Wanna be a light hunter?

We all know that light is the essential element in photography. Understanding how it acts and the factors that influence it is mandatory.

For sunlight, we can distinguish the following light phases depending on the elevation of the sun: golden hour, blue hour, twilights, daytime and nighttime.  Starting time and duration of these light phases depend on the location. Predicting them is required in landscape photography.

Wanna be a light hunter? The following list shows the different light phases depending on the elevation of the sun

  • Nighttime (below -18°)

  • Twilights (from -18° to 0°)

    • Astronomical Twilight (from -18° to -12°)

    • Nautical Twilight (from -12° to -6°)

    • Civil twilight (from -6° to 0°)

  • Magic hours

    • Blue hour (from -6° to -4°)

    • Golden hour (from -4° to 6°)

  • Daytime (above 6°)


Twilights happen between night and day, before sunrise and after sunset.  Also the sun is below the horizon but it does light up the atmosphere.

Civil Twilight

Civil twilight describes the time that the sun is at -6° to 0° below the horizon. If you remember, that includes the last bit of the golden hour and all of the blue hour. The sky is changing colors quickly at this point and there is enough light to move around without having really any trouble. Planets in the sky will be visible and some stars, especially those on the opposite horizon of the sunrise/sunset. The sun has passed the horizon line, but there is still plenty of good light for photos if you are willing to stick around.

Nautical Twilight

When the sun is -12° to -6° below the horizon, we find ourselves in the time known as nautical twilight. Sailors could really begin to make accurate star readings for navigation, so it seems like that is where the name comes from. Light is showing clearly on the horizon is often described as “first light.” The sky is a dark blue hue and now you can really get long exposures without resorting to using a Neutral Density filter.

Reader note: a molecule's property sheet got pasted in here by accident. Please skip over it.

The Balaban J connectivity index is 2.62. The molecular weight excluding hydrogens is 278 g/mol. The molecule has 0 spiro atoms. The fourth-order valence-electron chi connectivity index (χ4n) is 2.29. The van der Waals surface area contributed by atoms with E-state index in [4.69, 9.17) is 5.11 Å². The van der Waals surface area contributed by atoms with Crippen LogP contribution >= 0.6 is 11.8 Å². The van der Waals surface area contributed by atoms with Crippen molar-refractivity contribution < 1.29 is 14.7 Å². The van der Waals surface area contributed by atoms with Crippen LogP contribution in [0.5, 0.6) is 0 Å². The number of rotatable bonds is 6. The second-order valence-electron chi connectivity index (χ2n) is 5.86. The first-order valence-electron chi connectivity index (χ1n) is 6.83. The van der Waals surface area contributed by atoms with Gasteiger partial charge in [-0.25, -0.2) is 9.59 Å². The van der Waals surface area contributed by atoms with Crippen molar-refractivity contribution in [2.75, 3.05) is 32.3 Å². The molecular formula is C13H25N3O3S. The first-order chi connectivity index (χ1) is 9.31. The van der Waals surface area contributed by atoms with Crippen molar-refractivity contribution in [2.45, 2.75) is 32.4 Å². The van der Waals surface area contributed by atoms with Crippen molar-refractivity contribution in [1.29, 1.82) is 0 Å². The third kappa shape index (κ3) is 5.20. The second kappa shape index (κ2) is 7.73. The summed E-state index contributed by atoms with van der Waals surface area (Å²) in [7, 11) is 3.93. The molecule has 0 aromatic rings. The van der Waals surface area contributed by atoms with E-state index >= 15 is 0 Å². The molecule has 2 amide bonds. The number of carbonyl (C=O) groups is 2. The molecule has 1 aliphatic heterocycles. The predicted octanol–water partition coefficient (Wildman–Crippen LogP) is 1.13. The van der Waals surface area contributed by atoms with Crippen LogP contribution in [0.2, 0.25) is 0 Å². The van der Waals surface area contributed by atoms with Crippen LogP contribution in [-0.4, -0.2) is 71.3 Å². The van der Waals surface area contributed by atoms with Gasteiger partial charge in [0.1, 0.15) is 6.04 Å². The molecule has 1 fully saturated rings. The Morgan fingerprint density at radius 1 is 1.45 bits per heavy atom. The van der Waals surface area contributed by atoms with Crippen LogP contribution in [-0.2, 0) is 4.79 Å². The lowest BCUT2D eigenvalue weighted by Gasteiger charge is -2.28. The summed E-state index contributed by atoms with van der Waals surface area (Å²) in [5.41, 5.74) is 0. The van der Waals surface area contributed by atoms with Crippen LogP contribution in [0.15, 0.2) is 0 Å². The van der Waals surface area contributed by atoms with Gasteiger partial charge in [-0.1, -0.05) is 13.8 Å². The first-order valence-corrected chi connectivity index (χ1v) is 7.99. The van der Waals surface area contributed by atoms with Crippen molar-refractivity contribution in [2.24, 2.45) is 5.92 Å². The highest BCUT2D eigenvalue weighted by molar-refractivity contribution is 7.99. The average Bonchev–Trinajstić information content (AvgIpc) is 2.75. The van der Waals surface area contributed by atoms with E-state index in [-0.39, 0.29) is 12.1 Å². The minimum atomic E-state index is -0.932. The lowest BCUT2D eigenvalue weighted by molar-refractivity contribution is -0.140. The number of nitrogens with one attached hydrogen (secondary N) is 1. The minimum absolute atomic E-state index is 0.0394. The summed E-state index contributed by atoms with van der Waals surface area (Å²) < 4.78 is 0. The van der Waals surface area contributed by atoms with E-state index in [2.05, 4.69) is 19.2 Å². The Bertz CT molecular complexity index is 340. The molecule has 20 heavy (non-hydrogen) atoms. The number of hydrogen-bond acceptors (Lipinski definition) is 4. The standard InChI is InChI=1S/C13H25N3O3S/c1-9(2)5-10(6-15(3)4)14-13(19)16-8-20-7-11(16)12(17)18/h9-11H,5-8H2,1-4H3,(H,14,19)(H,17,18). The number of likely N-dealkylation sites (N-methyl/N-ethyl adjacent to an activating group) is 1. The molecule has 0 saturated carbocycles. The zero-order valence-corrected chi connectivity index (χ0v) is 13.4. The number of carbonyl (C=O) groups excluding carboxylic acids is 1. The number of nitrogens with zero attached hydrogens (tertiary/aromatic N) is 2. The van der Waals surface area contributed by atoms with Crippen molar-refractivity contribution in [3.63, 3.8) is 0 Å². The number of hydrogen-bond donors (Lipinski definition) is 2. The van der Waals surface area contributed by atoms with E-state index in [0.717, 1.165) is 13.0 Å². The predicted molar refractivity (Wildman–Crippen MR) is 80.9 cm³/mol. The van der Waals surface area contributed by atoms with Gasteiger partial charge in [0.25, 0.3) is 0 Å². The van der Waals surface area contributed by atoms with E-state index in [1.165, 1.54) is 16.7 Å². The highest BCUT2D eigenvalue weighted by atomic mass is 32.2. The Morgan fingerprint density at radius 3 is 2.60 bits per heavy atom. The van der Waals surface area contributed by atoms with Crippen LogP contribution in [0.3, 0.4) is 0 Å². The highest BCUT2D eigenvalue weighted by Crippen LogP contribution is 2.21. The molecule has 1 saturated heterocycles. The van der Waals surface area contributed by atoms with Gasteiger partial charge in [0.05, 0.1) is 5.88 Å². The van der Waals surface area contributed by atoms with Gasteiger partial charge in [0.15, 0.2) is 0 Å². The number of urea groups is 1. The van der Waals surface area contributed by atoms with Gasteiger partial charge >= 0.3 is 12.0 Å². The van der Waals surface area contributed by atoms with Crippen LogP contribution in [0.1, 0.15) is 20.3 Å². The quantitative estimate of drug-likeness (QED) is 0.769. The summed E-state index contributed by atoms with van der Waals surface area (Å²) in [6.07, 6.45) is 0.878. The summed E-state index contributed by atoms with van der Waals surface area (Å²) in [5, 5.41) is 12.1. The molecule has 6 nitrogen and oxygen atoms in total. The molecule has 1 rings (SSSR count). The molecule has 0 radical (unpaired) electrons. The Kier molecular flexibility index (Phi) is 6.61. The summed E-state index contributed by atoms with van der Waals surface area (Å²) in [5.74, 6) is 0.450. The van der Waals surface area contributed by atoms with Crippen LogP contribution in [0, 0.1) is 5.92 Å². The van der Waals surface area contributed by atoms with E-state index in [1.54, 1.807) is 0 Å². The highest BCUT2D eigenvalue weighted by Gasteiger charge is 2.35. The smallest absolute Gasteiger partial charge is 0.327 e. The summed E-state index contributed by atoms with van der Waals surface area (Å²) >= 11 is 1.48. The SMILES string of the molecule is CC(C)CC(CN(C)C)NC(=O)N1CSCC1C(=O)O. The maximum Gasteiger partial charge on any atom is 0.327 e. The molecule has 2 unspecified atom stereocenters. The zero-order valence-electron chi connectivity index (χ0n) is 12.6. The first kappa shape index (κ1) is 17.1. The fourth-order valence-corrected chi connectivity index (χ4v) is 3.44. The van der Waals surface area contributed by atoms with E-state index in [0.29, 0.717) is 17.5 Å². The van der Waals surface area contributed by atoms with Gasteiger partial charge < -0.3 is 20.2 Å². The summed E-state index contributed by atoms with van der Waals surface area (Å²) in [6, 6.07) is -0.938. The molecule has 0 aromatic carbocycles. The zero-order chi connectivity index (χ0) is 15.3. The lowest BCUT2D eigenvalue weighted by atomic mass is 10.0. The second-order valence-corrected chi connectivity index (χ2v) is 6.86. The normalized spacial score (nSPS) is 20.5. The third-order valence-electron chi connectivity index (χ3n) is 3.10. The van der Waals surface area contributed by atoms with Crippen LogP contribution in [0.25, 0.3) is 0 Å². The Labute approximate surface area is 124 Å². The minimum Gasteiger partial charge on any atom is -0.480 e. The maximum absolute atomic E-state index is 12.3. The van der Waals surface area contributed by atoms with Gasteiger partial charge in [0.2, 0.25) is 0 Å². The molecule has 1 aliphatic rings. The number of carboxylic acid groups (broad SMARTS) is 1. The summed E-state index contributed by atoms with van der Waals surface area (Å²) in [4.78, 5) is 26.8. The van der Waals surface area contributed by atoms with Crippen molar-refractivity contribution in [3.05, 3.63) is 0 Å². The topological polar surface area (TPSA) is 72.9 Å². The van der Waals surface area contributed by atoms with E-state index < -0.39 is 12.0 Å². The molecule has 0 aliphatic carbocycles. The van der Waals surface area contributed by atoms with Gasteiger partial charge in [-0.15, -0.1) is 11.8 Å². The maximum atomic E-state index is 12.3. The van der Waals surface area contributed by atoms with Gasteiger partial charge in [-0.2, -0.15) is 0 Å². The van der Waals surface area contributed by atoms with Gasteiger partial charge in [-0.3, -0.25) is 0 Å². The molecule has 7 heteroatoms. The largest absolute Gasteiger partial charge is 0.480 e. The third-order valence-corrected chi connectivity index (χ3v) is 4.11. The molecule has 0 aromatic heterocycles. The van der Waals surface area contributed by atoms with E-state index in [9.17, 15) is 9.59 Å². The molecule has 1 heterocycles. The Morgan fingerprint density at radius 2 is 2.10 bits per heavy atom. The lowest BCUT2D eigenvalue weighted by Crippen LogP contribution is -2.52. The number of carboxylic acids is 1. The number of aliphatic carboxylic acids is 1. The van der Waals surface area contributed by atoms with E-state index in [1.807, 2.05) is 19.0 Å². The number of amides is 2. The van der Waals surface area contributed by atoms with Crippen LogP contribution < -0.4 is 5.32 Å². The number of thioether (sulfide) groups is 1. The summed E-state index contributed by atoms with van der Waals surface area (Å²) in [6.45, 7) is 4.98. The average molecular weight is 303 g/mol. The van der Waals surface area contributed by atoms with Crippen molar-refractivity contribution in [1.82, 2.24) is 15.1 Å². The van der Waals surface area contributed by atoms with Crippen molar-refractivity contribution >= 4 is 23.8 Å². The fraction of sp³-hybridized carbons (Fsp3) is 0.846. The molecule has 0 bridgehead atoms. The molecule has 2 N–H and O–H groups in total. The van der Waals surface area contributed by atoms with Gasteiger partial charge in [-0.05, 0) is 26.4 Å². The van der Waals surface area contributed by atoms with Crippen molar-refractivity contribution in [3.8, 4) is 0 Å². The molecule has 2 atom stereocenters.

Astronomical Twilight

At this point, the line between night and astronomical twilight is very hard to distinguish. Officially, the sun is -18° to -12° below the horizon. Most people at this point would just call this night. The stars are out, the horizon shows basically no light, and if the moon isn’t out, then it’s really hard to see. Constellations are visible and the Milky Way can be seen if there isn’t a moon (or light pollution). There is a small difference though between now and night time, but you probably would only notice it if you stayed up all night and watched the transition in the morning from night to astronomical twilight to nautical twilight to civil twilight to dawn.

Magic hours

Magic hours are a more diffuse concept than twilights.  The blue hour and the golden hour are considered, especially by landscape photographers, the best moments to take pictures, because lighting is soft, diffused, and warm.

Golden Hour

The golden hour is the period of time the color of the sky goes from red and orange to yellow or, as its name suggests, golden tones, having a warm color temperature. Lighting is soft, diffused and with little contrast, since the sun is low in the sky.  Due to the type of light that exists during this period of time, that doesn't produce strong shadows and harsh lighting, it's ideal for landscape photography.  This occurs when the sun is at -4° to 6°

Blue hour

During the blue hour the sky has a deep blue hue with a cold color temperature and saturated colors. At the beginning (evening) and at the end (morning), a gradient of colors, from blue to orange, can be seen right in the place of sunset and sunrise.  This occurs when the sun is -6° to -4° below the horizon.

Here's a secret about know when these will occur: use an app.  There are several out there from free to paid apps.  The ones I use are: Magic Hour, Photopills, and The Photographer's Ephemeris (TPE).

Now you are armed to be a light hunter, so go out and hunt the light.


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